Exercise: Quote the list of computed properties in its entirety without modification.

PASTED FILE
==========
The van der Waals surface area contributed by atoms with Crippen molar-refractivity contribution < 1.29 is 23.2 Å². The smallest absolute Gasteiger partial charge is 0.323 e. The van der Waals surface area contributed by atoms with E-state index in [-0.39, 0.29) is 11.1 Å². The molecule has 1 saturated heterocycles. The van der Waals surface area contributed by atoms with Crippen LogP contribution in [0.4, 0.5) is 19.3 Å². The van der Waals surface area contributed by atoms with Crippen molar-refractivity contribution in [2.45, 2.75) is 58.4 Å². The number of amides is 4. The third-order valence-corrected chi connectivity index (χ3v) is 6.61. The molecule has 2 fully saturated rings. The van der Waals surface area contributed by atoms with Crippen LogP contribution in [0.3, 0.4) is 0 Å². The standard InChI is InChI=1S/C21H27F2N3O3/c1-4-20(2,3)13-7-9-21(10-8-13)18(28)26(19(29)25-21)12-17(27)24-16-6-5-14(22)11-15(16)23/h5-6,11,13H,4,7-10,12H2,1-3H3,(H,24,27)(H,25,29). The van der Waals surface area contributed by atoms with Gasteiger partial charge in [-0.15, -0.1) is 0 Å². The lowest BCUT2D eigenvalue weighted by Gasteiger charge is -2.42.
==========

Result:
The van der Waals surface area contributed by atoms with Crippen molar-refractivity contribution < 1.29 is 23.2 Å². The smallest absolute Gasteiger partial charge is 0.323 e. The van der Waals surface area contributed by atoms with E-state index in [-0.39, 0.29) is 11.1 Å². The molecule has 1 saturated heterocycles. The van der Waals surface area contributed by atoms with Crippen LogP contribution in [0.4, 0.5) is 19.3 Å². The van der Waals surface area contributed by atoms with Crippen molar-refractivity contribution in [2.45, 2.75) is 58.4 Å². The number of amides is 4. The third-order valence-corrected chi connectivity index (χ3v) is 6.61. The molecule has 2 fully saturated rings. The van der Waals surface area contributed by atoms with Crippen LogP contribution in [0.3, 0.4) is 0 Å². The standard InChI is InChI=1S/C21H27F2N3O3/c1-4-20(2,3)13-7-9-21(10-8-13)18(28)26(19(29)25-21)12-17(27)24-16-6-5-14(22)11-15(16)23/h5-6,11,13H,4,7-10,12H2,1-3H3,(H,24,27)(H,25,29). The van der Waals surface area contributed by atoms with Gasteiger partial charge in [-0.15, -0.1) is 0 Å². The lowest BCUT2D eigenvalue weighted by Gasteiger charge is -2.42.